A Rare Norwegian Folk Art Kubbestol Circa 1800s
An exceptional and rare Norwegian Kubbestol, a piece of folk art history. A dug out chair, traditionally from Scandinavia.
They were once quite common in some districts of Norway from about 1750. The chairs were carved from a trunk of the tree, the upper part is dug out and hollowed to form the back rest. The bottom half is hollowed out to make the chair ‘lighter’ and to reduce cracking.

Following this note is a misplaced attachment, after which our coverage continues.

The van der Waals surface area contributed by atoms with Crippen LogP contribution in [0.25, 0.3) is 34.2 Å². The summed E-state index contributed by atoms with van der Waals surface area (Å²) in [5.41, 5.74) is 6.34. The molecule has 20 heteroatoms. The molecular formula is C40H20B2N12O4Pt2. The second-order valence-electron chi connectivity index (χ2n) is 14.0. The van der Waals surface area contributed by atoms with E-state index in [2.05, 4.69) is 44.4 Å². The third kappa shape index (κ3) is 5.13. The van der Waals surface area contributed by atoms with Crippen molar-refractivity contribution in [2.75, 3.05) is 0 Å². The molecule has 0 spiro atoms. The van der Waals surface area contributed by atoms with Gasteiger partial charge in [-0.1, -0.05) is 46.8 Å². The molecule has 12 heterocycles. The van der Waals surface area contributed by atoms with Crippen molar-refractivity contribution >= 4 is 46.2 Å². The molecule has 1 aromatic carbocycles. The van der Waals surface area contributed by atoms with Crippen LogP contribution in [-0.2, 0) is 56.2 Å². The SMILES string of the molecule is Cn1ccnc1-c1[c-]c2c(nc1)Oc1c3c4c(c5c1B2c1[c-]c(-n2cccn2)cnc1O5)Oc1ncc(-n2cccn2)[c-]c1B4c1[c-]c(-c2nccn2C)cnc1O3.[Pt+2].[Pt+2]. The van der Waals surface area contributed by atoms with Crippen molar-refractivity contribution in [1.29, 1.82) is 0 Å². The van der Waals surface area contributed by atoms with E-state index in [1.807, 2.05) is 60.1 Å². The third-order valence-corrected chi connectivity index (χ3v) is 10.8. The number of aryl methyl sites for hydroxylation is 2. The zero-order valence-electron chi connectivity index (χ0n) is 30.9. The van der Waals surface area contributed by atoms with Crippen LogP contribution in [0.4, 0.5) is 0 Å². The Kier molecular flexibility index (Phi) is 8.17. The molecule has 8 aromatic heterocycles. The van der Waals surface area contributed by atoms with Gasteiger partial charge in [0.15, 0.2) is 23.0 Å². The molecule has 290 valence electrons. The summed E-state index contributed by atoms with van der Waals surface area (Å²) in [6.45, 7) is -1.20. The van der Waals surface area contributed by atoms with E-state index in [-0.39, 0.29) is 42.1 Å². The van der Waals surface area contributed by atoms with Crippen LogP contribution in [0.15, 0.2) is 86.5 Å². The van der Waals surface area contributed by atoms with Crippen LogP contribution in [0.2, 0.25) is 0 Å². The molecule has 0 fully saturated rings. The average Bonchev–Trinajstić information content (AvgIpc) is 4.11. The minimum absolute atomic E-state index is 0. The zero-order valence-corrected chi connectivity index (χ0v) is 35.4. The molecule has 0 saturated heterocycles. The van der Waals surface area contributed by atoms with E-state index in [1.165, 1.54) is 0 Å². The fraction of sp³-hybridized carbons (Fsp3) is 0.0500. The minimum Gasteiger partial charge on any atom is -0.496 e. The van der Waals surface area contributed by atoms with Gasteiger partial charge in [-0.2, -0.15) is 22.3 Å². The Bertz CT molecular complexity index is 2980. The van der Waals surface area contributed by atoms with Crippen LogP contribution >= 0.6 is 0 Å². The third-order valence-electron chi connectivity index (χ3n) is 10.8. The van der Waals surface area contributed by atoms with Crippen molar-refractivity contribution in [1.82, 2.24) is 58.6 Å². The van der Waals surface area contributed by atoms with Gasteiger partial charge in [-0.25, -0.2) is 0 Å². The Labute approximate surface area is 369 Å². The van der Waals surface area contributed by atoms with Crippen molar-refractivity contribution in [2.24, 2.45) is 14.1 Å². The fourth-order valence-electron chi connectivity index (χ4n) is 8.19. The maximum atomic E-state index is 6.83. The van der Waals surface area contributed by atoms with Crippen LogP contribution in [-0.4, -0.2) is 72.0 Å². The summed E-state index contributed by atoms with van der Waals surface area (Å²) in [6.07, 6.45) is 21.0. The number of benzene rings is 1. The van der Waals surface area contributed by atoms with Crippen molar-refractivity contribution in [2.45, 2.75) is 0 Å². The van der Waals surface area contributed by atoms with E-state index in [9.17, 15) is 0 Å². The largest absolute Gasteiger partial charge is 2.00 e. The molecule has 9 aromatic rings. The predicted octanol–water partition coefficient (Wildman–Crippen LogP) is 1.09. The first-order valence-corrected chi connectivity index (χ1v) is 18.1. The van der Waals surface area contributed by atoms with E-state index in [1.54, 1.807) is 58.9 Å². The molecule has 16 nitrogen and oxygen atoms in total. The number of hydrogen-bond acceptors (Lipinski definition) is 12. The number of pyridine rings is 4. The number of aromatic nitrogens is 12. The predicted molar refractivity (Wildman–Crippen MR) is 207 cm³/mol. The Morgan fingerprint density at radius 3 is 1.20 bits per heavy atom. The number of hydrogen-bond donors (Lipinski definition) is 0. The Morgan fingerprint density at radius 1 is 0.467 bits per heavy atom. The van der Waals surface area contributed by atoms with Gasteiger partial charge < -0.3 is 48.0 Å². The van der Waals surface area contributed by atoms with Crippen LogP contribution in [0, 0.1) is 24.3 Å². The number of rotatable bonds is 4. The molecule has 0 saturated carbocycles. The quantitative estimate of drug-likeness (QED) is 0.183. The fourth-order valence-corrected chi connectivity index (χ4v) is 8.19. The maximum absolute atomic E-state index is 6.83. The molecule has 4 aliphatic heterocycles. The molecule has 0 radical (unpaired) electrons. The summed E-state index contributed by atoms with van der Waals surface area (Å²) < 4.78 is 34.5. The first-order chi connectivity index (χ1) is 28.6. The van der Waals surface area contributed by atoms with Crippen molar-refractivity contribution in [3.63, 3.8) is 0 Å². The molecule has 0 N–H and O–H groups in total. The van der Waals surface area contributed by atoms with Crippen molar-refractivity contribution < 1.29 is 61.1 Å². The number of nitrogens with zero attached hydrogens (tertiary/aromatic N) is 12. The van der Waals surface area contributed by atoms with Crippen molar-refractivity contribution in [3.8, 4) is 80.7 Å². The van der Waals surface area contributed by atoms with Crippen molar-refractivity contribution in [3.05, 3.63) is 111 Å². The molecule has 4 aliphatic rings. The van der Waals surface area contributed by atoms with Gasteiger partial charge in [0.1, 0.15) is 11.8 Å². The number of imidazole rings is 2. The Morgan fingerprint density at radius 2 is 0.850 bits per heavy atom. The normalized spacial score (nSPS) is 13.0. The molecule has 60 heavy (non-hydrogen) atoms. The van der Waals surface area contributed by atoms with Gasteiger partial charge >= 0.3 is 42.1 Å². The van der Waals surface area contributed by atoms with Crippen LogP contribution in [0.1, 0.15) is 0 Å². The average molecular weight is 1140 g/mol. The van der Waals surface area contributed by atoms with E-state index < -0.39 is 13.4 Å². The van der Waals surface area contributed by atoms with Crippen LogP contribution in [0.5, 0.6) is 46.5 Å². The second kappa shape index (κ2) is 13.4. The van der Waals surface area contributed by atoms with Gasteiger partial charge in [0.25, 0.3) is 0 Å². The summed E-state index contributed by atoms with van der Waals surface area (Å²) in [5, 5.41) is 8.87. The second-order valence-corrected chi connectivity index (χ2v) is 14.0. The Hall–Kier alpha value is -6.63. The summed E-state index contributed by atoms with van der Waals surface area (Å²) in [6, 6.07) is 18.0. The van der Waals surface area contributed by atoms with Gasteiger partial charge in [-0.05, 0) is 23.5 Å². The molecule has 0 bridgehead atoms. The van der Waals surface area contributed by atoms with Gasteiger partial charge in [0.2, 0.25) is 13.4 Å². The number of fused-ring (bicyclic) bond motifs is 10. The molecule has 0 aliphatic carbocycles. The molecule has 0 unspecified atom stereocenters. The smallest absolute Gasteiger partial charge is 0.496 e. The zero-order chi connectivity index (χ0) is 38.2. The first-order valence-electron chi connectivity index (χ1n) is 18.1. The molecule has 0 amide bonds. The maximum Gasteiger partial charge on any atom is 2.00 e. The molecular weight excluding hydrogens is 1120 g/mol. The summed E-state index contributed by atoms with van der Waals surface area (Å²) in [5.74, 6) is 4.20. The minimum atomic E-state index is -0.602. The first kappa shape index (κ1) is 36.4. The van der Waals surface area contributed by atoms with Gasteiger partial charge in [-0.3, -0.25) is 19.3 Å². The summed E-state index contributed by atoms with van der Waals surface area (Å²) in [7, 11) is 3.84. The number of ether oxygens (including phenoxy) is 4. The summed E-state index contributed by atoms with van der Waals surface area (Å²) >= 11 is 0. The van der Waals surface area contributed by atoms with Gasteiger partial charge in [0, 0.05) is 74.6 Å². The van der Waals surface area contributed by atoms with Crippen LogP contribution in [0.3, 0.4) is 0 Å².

This chair has beautiful folk art patterns hand carved in to it…visible, raw craftsmanship. The Kubbestol was often placed next to the fireplace, reserved for the head of the household.
Note the small children’s milk teeth, hammered in to the rim of the seat, apparently this tradition would ensure that the children of the house had healthy teeth.